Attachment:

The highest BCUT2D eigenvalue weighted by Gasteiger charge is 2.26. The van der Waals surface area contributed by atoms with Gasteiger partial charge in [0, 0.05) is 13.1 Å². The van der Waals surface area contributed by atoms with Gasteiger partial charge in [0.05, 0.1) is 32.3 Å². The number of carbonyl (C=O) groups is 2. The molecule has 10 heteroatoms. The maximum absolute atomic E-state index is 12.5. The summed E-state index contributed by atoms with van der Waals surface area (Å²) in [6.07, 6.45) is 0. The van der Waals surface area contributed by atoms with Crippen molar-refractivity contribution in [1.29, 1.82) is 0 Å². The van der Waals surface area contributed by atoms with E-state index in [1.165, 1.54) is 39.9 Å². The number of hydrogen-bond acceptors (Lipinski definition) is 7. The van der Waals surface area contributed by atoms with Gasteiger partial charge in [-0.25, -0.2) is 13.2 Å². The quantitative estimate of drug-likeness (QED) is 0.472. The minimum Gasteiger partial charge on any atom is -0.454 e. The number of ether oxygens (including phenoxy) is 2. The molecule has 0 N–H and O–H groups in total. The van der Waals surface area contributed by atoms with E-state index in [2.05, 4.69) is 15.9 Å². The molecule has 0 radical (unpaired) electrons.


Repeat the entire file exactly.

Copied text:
The highest BCUT2D eigenvalue weighted by Gasteiger charge is 2.26. The van der Waals surface area contributed by atoms with Gasteiger partial charge in [0, 0.05) is 13.1 Å². The van der Waals surface area contributed by atoms with Gasteiger partial charge in [0.05, 0.1) is 32.3 Å². The number of carbonyl (C=O) groups is 2. The molecule has 10 heteroatoms. The maximum absolute atomic E-state index is 12.5. The summed E-state index contributed by atoms with van der Waals surface area (Å²) in [6.07, 6.45) is 0. The van der Waals surface area contributed by atoms with Crippen molar-refractivity contribution in [1.29, 1.82) is 0 Å². The van der Waals surface area contributed by atoms with E-state index in [1.165, 1.54) is 39.9 Å². The number of hydrogen-bond acceptors (Lipinski definition) is 7. The van der Waals surface area contributed by atoms with Gasteiger partial charge in [-0.25, -0.2) is 13.2 Å². The quantitative estimate of drug-likeness (QED) is 0.472. The minimum Gasteiger partial charge on any atom is -0.454 e. The number of ether oxygens (including phenoxy) is 2. The molecule has 0 N–H and O–H groups in total. The van der Waals surface area contributed by atoms with E-state index in [2.05, 4.69) is 15.9 Å². The molecule has 0 radical (unpaired) electrons.